GMO COMPASS - Information on genetically modified organisms
  Dec 21, 2014 | 3:38 am
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Fruits and Vegetables

Apples


Genetically modified apples are a long way from approval. Even field trials are few and far between. Nonetheless, genetic engineering could open the way for solutions to disease problems that are spreading throughout Europe and plaguing orchards.

Apple growers in Europe have to deal with dozens of different diseases including fire blight, apple scab, and powdery mildew.

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Apple scab is the most important disease affecting apples. The diseased is caused by a fungus that overwinters in dead leaves.

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Fire blight is a disease caused by bacteria. Affected branches look as if they were "burned". The bacteria enter the plant through openings such as wounds and cracks or, as is often the case, via the flowers. They overwinter in the bark and reproduce in the spring. The disease is spread primarily by insects, but can also be spread by wind, rain, and pruning shears.
 

Fire blight is caused by bacteria and has been spreading throughout Europe causing significant losses in recent years. Fire blight is highly contagious, affecting apples, pears, and quince. There are no known means of effectively controlling fire blight that are considered ecological and safe.

Apple scab and powdery mildew are fungal diseases that are also responsible for significant losses. Both of these diseases can be mitigated using targeted, preventative measures. Under certain circumstances fungicides may be used to manage these diseases.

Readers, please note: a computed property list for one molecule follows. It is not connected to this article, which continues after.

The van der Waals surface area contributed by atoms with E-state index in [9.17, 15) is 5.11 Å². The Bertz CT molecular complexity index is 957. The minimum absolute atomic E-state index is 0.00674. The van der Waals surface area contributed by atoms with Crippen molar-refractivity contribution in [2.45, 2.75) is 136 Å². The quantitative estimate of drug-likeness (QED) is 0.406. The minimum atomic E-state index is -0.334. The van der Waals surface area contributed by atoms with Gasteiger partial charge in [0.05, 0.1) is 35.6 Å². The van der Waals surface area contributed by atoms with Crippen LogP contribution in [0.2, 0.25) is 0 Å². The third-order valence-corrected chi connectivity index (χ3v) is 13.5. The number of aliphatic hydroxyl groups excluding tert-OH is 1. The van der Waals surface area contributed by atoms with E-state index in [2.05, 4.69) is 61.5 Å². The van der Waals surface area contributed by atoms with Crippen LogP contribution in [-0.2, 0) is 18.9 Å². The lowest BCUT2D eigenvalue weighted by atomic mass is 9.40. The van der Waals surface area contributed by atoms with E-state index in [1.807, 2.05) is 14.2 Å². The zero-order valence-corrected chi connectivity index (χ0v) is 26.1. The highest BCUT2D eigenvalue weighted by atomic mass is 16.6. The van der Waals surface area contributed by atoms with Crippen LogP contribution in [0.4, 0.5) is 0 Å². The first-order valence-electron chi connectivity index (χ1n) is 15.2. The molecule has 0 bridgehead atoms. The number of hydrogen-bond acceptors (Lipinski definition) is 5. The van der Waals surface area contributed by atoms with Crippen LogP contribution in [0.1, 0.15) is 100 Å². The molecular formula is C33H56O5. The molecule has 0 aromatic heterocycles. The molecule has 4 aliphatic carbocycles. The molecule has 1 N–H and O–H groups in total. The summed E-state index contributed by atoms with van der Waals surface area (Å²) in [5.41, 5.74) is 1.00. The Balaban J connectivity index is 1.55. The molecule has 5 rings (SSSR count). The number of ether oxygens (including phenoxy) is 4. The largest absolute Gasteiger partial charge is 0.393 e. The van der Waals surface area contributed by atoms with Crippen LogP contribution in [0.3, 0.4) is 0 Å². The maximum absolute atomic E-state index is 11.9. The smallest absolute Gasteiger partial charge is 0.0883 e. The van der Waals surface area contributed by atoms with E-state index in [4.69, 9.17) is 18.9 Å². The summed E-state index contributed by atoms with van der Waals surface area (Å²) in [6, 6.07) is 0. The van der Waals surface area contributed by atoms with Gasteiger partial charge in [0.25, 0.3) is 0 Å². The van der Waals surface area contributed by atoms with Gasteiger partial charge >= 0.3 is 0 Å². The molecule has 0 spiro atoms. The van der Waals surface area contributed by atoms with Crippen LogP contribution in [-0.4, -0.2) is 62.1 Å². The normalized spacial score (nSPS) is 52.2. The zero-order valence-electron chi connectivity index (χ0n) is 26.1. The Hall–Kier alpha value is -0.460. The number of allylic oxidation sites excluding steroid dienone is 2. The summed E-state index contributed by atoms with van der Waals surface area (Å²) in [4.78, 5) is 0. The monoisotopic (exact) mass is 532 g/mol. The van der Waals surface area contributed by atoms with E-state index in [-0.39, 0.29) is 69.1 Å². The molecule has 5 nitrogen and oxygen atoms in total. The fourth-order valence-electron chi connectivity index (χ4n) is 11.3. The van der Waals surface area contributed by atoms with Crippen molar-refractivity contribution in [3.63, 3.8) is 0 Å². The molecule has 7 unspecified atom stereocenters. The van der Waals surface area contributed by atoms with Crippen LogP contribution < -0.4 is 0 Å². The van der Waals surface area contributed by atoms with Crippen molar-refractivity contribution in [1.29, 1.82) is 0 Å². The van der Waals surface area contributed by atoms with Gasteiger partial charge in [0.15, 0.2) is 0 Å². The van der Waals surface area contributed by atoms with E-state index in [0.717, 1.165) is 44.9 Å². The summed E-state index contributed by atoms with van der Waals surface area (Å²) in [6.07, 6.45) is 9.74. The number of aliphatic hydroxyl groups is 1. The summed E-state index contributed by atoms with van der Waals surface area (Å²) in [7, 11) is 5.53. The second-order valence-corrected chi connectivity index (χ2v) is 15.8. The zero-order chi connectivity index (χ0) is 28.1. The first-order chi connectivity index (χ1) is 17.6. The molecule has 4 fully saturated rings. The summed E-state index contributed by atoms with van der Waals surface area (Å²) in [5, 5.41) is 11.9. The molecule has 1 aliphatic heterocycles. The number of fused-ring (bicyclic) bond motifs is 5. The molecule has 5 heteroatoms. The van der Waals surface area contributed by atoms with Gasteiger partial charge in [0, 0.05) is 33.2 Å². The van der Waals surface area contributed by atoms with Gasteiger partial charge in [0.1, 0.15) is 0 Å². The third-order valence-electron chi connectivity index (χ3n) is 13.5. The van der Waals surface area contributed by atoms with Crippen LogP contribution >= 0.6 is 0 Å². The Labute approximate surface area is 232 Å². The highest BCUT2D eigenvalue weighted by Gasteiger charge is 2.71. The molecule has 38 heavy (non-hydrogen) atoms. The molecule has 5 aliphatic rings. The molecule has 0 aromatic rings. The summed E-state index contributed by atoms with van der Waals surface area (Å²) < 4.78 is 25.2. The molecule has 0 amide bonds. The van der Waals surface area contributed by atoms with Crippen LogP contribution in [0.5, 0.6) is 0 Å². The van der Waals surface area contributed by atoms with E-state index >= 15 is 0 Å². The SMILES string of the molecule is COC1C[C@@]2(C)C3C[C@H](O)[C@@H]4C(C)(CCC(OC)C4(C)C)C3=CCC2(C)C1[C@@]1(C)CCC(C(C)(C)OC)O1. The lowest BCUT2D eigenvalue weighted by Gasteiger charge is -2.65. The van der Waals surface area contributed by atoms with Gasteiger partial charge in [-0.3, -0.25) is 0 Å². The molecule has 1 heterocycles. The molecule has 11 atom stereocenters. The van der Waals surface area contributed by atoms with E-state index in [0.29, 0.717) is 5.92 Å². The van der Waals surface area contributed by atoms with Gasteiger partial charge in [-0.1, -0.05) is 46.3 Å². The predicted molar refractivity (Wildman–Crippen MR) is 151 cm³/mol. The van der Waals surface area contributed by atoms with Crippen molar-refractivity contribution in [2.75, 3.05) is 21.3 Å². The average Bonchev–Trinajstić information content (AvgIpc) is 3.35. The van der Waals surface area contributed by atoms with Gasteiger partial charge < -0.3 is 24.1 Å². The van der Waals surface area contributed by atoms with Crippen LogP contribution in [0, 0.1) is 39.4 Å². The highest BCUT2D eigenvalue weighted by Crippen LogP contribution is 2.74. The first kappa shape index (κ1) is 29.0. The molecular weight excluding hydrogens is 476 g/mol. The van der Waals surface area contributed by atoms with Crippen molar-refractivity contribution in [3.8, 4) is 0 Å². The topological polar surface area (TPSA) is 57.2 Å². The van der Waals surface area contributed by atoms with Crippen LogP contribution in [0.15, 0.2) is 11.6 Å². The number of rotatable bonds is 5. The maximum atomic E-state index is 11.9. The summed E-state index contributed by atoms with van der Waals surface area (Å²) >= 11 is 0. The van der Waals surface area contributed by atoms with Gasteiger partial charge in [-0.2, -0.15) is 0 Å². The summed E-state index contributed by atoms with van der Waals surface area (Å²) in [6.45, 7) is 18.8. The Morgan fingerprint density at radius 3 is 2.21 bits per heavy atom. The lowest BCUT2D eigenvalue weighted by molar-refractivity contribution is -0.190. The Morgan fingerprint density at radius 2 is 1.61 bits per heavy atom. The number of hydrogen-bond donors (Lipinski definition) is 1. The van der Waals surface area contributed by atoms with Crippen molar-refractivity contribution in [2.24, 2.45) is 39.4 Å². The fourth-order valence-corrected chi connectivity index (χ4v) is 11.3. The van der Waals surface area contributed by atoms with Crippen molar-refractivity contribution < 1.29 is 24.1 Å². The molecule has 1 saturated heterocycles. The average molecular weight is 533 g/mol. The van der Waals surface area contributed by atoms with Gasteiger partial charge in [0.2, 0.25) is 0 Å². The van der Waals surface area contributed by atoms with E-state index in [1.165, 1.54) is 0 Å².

Throughout the past decades, apple varieties have been bred with better resistance to these diseases. Nonetheless, even the improved varieties don't have what it takes to fight off disease when conditions are favourable for infection.

For this reason, several institutes, including institutes in Europe, are working on developing new possibilities for plant defence using genetic engineering. Certain genes have been transferred to apples that produce substances that either destroypathogens or block infection.

  • A gene isolated from a fungus allows apples to produce chitinase. This enzyme can break down the cell walls of fungi.

  • There are many other active compounds similar to this that are encoded by known genes. Several of these genes are being tested in apples.

Very few of these projects have been tested in the field. Most are still at the laboratory or greenhouse stage. If these genetic engineering approaches actually prove to be effective and the derived fruit prove to be healthy and safe, a large amount of fungicides and other spraying could potentially be avoided.

As of yet, no genetically modified apples have been approved anywhere in the world. This is not likely to change in the next few years. It is expected, however, that the amount of GM apple field tests will keep increasing. By the end of 2006, nine field trials with GM apples were registered in the EU. Numerous field trials have been underway in the US.

There are also projects developing insect resistant, transgenic apples. In the US,transgenic apples with delayed softening are being developed with longer shelf life, so that fruit can ripen on the tree.

 


An EU Research Project

What are the risks of growing GM crops?

What are the benefits?

Numerous studies have addressed the potential impacts of genetically modified (GM) plants. Yet the existing evidence on the effects of GM plants is often contradictory and the quality of scientific research varies widely.

Therefore, the GRACE project will establish new tools for assessing the quality of existing studies and will conduct comprehensive reviews to identify health, environmental and socio-economic impacts of GM plants.

More information

Fruit and Vegetables
GMO-Procucts: Not to buy yet
Tomatoes
Bananas
Papayas
Apples
Grapevine
November 27, 2006 [nach oben springen]

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